Primary intestinal lymphoma principally affects the digestive tract. In almost all cases, the intestinal lymphoma is a non-Hodgkin's lymphoma (NHL). Hodgkin's disease or Hodgkin's lymphoma has its own characteristics which are independent of its location, but it is exceptionally rare in the digestive tract. The gastrointestinal tract may be secondarily affected by lymphoma from another source, which is a different case than the subject of this review. (2)

Risk factors for the development of primary intestinal lymphoma include H. pylori infections, celiac disease, inflammatory bowel disease, and immunosuppressive states associated with human immunodeficiency virus (HIV) infections and solid organ transplantation. (3)

The Dawson criteria are the classic tests for diagnosis of gastrointestinal lymphoma. (4) They include:

- Absence of palpable adenopathy in clinical examination

- Absence of mediastinal lymphadenopathy in a chest x-ray

- Normal WBC differential count

- Disease confined to the intestine and adjacent nodes, without involvement of liver or spleen.

The gastrointestinal tract is the most frequent site of extranodal lymphoma (affecting a site or sites other than the lymph nodes).  Gastrointestinal tract extranodal lymphoma accounts for 4% to 20% of all non-Hodgkin's lymphomas, most of which are lineage B cell that develop in lymphoid tissue associated with mucous membranes (MALT ). (5) The involvement of T-cell lymphomas is less frequent and has a heterogeneous presentation. (6, 7)

Classically, it has been stated that the most frequent site of gastrointestinal lymphoma is the stomach, followed by the small intestine, colon, cecum, esophagus and compromises of several parts of the GI tract. (8, 9) However, Ha's review of 61 cases found that the small intestine was compromised in 20% to 54% of primary gastrointestinal lymphomas. (10) The least frequent site is the rectum. (11)

There have been a number of classification proposals throughout history, (12, 13) but the World Health Organization (WHO) promotes the classification guided by the global consensus of 2008. (14) The most frequent types are:

- MALT Lymphoma B in the extranodal marginal zone

- Intestinal T-lymphoma associated with enteropathy

- Immunoproliferative small intestinal disease (IPSID) which includes so-called alpha heavy chain disease and Mediterranean lymphoma

- Lymphomas associated with immunosuppression.

Some histological subtypes show a predilection for certain locations: MALT lymphoma for the stomach;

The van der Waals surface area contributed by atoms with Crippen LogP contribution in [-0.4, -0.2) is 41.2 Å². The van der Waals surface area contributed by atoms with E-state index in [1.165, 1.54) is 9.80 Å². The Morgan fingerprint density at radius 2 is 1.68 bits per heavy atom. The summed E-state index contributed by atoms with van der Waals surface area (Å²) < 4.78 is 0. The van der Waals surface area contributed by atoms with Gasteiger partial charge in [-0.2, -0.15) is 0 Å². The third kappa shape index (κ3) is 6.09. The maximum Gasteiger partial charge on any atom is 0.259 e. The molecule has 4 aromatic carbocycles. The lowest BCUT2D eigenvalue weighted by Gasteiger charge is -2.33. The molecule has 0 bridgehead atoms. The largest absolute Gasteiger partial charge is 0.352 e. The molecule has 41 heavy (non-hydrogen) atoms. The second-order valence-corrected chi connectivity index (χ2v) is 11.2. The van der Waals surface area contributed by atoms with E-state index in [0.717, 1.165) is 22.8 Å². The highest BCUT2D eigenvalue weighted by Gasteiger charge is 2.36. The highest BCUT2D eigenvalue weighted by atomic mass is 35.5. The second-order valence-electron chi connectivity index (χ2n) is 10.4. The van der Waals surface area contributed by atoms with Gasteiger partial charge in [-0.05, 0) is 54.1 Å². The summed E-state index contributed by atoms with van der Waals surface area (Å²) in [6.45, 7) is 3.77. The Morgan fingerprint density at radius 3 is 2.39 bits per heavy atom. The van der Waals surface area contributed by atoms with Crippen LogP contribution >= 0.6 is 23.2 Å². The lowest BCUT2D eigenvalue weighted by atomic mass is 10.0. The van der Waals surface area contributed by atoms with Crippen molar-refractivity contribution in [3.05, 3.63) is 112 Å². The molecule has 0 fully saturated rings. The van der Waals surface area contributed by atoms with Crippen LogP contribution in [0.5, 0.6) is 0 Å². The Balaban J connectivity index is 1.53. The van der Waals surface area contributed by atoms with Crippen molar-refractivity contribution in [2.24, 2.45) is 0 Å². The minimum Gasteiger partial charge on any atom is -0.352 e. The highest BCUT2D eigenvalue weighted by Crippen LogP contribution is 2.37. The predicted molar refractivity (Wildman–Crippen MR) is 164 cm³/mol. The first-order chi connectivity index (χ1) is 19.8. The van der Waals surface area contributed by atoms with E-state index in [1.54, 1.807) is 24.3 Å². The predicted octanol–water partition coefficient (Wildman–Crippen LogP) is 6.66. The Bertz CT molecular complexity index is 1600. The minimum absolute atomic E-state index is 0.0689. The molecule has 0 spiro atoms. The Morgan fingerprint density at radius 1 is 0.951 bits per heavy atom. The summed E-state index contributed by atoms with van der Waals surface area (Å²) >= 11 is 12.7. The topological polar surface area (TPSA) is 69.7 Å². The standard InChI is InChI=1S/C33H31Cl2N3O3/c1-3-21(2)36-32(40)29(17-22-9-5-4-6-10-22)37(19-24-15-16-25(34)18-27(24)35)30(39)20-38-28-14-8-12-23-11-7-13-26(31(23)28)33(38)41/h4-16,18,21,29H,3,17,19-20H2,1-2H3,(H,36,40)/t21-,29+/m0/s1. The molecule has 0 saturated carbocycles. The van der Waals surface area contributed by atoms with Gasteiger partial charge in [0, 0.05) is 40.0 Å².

Mantle cell lymphoma for the terminal ileum, jejunum, and colon; T-cell lymphoma is associated with enteropathy in the jejunum and follicular lymphoma in the duodenum. (15)

The distribution of gastrointestinal NHL varies in different populations. In North America, MALT lymphomas and diffuse large B-cell lymphoma predominate while in the Middle East and the Mediterranean basin IPSID predominates. In Africa, Burkitt lymphoma, and NHL, is fifty times more frequent than in the United States (2).

In the small intestine, B-cell NHL predominates in the ileum and T-cell NHL associated with celiac disease is more common in the jejunum. Different basic forms are seen in radiology studies: single or multiple mucous nodules, focal or diffuse thickening of the intestinal wall or aneurysmal dilatation of a segment, with or without mesenteric adenomegalies. Differential imaging diagnoses must decide primarily between adenocarcinoma and stromal tumors. A generalized multifocal appearance, absence of obstruction despite large tumor volume, and absence of hypervascularization are signs that point towards a lymphoma. In the colon, particularly in the cecum and rectum, lesions may be polypoid masses, circumferential infiltrations, ulcerated masses, thickened haustra or mucous nodules. (16) Capsule endoscopy is a useful tool when a primary pathology of the small intestine is suspected and when there is suspicion that the small intestine has been affected by a systemic pathology as in the case of Crohn's disease. It has been shown to be slightly superior to enteroscopy fore detection of tumors, although with no statistically significant difference. (17) In the case presented here, enteroscopy was preferred because of its immediate availability.

In general, although this did not apply to the case presented here, when there is suspicion of intestinal lymphoma, capsule endoscopy has limitations because there are no pathognomonic images for diagnosis and because biopsies cannot be taken. (18) It is also important to consider the risk of intestinal obstruction due to capsule retention, which occurs in 0.75% of cases to 3.6% of cases. Risk factors include stenosis, swallowing disorders, fistulae, and previous clinic signs suggestive of obstruction. (19)